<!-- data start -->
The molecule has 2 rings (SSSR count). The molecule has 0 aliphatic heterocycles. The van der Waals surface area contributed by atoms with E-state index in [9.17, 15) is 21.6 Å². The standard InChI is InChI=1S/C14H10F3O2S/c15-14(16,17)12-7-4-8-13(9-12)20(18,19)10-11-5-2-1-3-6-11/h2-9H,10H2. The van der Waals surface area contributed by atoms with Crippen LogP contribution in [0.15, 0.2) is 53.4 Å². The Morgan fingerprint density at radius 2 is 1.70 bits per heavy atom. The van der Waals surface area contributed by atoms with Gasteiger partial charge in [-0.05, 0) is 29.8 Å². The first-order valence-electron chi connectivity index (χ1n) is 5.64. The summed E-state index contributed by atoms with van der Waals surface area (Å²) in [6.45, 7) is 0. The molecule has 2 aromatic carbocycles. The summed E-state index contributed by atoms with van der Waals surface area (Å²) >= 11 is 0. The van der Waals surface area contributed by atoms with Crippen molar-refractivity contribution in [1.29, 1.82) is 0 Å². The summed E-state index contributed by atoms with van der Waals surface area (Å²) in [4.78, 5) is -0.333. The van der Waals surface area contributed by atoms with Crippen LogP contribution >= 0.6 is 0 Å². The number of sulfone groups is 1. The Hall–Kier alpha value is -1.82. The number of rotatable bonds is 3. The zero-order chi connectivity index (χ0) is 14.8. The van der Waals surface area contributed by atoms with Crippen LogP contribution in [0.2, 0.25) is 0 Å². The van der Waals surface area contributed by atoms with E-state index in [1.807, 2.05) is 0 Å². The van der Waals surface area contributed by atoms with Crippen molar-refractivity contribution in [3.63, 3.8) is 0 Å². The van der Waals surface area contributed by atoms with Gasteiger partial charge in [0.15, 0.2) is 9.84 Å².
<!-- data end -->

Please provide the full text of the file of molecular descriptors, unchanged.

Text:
The molecule has 2 rings (SSSR count). The molecule has 0 aliphatic heterocycles. The van der Waals surface area contributed by atoms with E-state index in [9.17, 15) is 21.6 Å². The standard InChI is InChI=1S/C14H10F3O2S/c15-14(16,17)12-7-4-8-13(9-12)20(18,19)10-11-5-2-1-3-6-11/h2-9H,10H2. The van der Waals surface area contributed by atoms with Crippen LogP contribution in [0.15, 0.2) is 53.4 Å². The Morgan fingerprint density at radius 2 is 1.70 bits per heavy atom. The van der Waals surface area contributed by atoms with Gasteiger partial charge in [-0.05, 0) is 29.8 Å². The first-order valence-electron chi connectivity index (χ1n) is 5.64. The summed E-state index contributed by atoms with van der Waals surface area (Å²) in [6.45, 7) is 0. The molecule has 2 aromatic carbocycles. The summed E-state index contributed by atoms with van der Waals surface area (Å²) >= 11 is 0. The van der Waals surface area contributed by atoms with Crippen molar-refractivity contribution in [1.29, 1.82) is 0 Å². The summed E-state index contributed by atoms with van der Waals surface area (Å²) in [4.78, 5) is -0.333. The van der Waals surface area contributed by atoms with Crippen LogP contribution >= 0.6 is 0 Å². The number of sulfone groups is 1. The Hall–Kier alpha value is -1.82. The number of rotatable bonds is 3. The zero-order chi connectivity index (χ0) is 14.8. The van der Waals surface area contributed by atoms with Crippen LogP contribution in [0.2, 0.25) is 0 Å². The van der Waals surface area contributed by atoms with E-state index in [1.807, 2.05) is 0 Å². The van der Waals surface area contributed by atoms with Crippen molar-refractivity contribution in [3.63, 3.8) is 0 Å². The van der Waals surface area contributed by atoms with Gasteiger partial charge in [0.15, 0.2) is 9.84 Å².